“I had to report to the police station every Saturday and couldn’t leave the house between 7PM and 7AM. I had to stay indoors on weekends and public holidays,” she says.

The years roll by as she recollects the day her son Khush was shot dead, a year before South Africa’s democratic elections. He was only 29. To date, she does not know who was behind it or if it was politically motivated.


“The scar of losing a child will never leave you. [We] will never know why it happened. It was covered up,” says Ela.

In 1990, she was among the United Democratic Front team that met with Mandela at Pollsmoor Prison in Cape Town prior to his release. When the ANC government came to power in 1994, she served as an MP for nine years. She has met with Madiba many times since.

“He used to call me by name,” she says.

As still part of the Phoenix constituency, Ela developed a program against domestic violence, and started her work with the Gandhi Development Trust.


When we finally reach the Phoenix Settlement, it is clear Ela feels at home here.

This is where she was born in 1940, living here for the first six years of her life. After the Mahatma’s return to India in 1914, it was Ela’s father Manilal Gandhi who came back to Phoenix in 1917 to run the Gujarati-English newspaper Indian Opinion and continue his father’s legacy. Ela’s father was also a strong influence in her life on the Phoenix farm.

“We had a small kitchen with a chimney and a central dining room. All the children slept on the wooden floor. The place was buzzing with life. Although we had no power or water, we had very good times here,” she recalls.

When her grandfather first set up the communal farm in 1904, the homestead was a humble wood and iron dwelling. He valued simplicity, manual work and self-sufficiency. “It was a snake-infested property and my grandfather was afraid of snakes,” she says.


What was a 100-acre farm is today “a fenced-in area of about 1.5 acres” including a school and a museum, which records Mahatma Gandhi’s influences – Tolstoy being one of them – and how he influenced the world.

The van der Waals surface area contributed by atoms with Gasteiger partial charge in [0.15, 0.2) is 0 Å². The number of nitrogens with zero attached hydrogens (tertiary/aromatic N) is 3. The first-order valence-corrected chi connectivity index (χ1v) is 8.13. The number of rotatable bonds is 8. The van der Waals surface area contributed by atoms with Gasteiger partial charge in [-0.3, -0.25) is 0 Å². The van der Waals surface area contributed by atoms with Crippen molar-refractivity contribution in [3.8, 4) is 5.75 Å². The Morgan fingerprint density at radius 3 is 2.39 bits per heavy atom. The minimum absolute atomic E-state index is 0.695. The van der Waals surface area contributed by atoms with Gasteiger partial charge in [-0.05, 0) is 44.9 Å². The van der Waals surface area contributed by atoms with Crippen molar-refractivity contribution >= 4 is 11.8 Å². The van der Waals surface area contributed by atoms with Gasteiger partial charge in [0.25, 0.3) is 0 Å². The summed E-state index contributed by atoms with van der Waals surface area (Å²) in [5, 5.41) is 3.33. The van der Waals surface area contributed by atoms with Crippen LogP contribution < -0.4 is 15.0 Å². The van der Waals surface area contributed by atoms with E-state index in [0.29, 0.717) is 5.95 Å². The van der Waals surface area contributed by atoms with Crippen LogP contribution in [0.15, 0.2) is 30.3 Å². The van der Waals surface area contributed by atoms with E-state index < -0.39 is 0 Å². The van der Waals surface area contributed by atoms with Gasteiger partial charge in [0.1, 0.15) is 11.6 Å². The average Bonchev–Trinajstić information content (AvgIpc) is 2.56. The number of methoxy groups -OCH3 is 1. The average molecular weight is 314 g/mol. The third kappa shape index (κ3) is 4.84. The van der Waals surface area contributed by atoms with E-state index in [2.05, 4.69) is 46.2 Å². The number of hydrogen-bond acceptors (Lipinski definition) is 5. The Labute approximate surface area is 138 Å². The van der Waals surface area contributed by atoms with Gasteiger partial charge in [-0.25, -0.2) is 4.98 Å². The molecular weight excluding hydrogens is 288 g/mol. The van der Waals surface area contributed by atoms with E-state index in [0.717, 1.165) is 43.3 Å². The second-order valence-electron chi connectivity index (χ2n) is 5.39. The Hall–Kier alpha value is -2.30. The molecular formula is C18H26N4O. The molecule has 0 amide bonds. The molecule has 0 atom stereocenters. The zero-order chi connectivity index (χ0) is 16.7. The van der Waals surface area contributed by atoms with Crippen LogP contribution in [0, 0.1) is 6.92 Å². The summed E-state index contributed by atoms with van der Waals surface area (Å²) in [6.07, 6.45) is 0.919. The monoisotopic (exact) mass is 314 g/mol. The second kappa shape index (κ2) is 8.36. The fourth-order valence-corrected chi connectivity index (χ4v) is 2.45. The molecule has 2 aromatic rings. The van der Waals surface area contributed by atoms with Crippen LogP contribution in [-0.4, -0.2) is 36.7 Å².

“This is a site of extraordinary significance in the liberation movement. John Dube, the founding president of the ANC, was his neighbor. There was so much contact between them, but it’s not talked about,” says Ela.

Ela remembers one particular conversation she had with her grandfather, while at the Sevagram (land of service) ashram in India that advocated simple living and farming.

“I told him that if they want to cook and serve pumpkins in the communal kitchens everyday, why do they call it ‘land of service’? They should call it ‘land of pumpkins’. Later during a speech, he told the people that when he asked them to live in simplicity, he did not expect them to eat pumpkins every day. I remember so distinctly that conversation with him and the aftermath of it. Everybody was curious who had leaked it to him.”

Ela says even after he left South Africa, Gandhi stayed in touch with Indians here, telling them “your destiny is connected with Africans, so work closely with them”.

Ela visits India at least twice a year, visiting her mother’s relatives in the state of Maharashtra, and never missing an opportunity to visit the Gandhi memorial at Raj Ghat in New Delhi.

“I visit India, but I am a proud South African,” says Ela. She is Gandhi’s indelible link to South Africa.